This Is Spinal Tap Reviews
A documentary producer/director, Marty DiBergi, follows the hard-rock band Spinal Tap around on their reunion tour of the US. This is the outcome: a rock documentary - a rockumentary. Through interviews of the band he covers their history and creative processes, and captures some of their behind-the-scenes interactions. He also films some of their concerts and music. There's a reason they're not that well known...
One of the funniest movies ever made. A great spoof of rock music, and the music industry in general. Just about every scene and line is iconic and quotable (eg "Our amps go up to eleven", the saga of the drummers).
Very relatable too, especially to anyone who follows rock music. So many scenes that remind you just how superficial, pretentious and sometimes plain stupid rock musicians can be. Cringingly close to reality at times.
Brilliant beyond description. So good this movie created a genre - the mockumentary.
While Spinal Tap may be an ingeniously ridiculous creation the Spinal Tap movie isn't just a gagfest. It is even more so a picture of burnout, symbolic of the (big) bottoming out of rock and roll culture at the time yes, but more specifically of the physical and emotional burnout of the band members, amid an aimless playing out the string. There are entire stretches of the movie that lag, which is why I've rated Spinal Tap slightly lower than Guffman and Best in Show. The draggy pace and empty sections may be for a purpose, but that purpose isn't comedy, which this movie at its best does better than nearly any other. Other films can show how drab and exhausting being on tour can be; only Spinal Tap can produce the sights, sounds, and yes, the smells, of rock culture at its most riotously, at times almost endearingly stupid and neanderthal. When it does, it soars, head-bangs and thrusts its way down from comedy heaven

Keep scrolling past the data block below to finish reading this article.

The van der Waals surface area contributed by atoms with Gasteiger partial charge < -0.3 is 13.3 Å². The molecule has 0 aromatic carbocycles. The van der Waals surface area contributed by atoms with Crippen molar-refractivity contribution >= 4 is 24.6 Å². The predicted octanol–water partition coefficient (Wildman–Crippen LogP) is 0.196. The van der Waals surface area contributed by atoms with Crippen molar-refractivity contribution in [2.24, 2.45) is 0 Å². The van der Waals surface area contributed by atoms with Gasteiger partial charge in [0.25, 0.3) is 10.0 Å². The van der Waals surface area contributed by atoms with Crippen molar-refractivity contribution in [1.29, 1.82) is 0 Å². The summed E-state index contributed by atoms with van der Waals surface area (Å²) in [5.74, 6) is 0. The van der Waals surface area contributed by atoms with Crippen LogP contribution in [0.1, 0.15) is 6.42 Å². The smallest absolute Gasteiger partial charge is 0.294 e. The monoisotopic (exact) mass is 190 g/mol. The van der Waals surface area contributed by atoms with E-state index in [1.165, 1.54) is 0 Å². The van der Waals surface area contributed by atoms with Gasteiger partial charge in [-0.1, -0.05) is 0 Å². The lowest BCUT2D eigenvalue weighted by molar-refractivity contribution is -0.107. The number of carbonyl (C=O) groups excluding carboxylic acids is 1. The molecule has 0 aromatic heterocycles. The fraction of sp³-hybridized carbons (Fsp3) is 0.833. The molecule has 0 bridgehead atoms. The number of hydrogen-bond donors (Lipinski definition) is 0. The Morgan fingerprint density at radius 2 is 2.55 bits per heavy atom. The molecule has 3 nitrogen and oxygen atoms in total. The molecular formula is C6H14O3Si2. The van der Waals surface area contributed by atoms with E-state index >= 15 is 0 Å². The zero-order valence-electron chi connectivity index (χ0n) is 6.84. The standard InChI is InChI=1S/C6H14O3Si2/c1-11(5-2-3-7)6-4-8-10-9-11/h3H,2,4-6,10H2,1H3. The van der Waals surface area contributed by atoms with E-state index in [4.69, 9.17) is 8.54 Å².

What better movie to take a look at other than 'This is Spinal Tap'. A cult classic. These guys put on a fantastic show over a brief 80 minutes thanks to Rob Reiner's astute portrayal of the rock and roll lifestyle. It's considered a rockumentary. A coined term for this special genre. The laughs are hearty and the dialogue is easily quotable. If you're a lover of music and have taken classes about the history of rock like I did, you'll easily recognize every little nuance they interpret from some of the most famous bands. The one part that slayed me was the Stonehenge bit.
It's cleverly written pieces like this that make you look back on what cinema was like back in the day and you only wish there was more like this on a consistent basis.